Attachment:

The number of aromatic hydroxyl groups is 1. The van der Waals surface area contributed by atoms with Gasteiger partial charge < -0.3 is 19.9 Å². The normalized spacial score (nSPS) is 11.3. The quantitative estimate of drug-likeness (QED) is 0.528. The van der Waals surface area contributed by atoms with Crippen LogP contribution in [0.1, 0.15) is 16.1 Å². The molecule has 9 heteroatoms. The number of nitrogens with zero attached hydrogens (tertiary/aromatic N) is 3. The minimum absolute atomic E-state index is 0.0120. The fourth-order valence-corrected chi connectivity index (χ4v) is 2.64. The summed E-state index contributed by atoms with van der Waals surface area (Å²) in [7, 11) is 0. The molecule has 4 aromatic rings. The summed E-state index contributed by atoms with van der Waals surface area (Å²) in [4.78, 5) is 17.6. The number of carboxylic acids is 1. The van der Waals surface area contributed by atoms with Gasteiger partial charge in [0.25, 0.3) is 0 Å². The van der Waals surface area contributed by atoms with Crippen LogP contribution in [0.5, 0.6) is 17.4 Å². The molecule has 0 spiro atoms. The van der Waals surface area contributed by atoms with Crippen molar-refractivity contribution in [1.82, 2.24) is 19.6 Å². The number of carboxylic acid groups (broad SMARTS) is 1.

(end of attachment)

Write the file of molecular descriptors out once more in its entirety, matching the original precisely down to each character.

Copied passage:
The number of aromatic hydroxyl groups is 1. The van der Waals surface area contributed by atoms with Gasteiger partial charge < -0.3 is 19.9 Å². The normalized spacial score (nSPS) is 11.3. The quantitative estimate of drug-likeness (QED) is 0.528. The van der Waals surface area contributed by atoms with Crippen LogP contribution in [0.1, 0.15) is 16.1 Å². The molecule has 9 heteroatoms. The number of nitrogens with zero attached hydrogens (tertiary/aromatic N) is 3. The minimum absolute atomic E-state index is 0.0120. The fourth-order valence-corrected chi connectivity index (χ4v) is 2.64. The summed E-state index contributed by atoms with van der Waals surface area (Å²) in [7, 11) is 0. The molecule has 4 aromatic rings. The summed E-state index contributed by atoms with van der Waals surface area (Å²) in [4.78, 5) is 17.6. The number of carboxylic acids is 1. The van der Waals surface area contributed by atoms with Gasteiger partial charge in [0.25, 0.3) is 0 Å². The van der Waals surface area contributed by atoms with Crippen LogP contribution in [0.5, 0.6) is 17.4 Å². The molecule has 0 spiro atoms. The van der Waals surface area contributed by atoms with Crippen molar-refractivity contribution in [1.82, 2.24) is 19.6 Å². The number of carboxylic acid groups (broad SMARTS) is 1.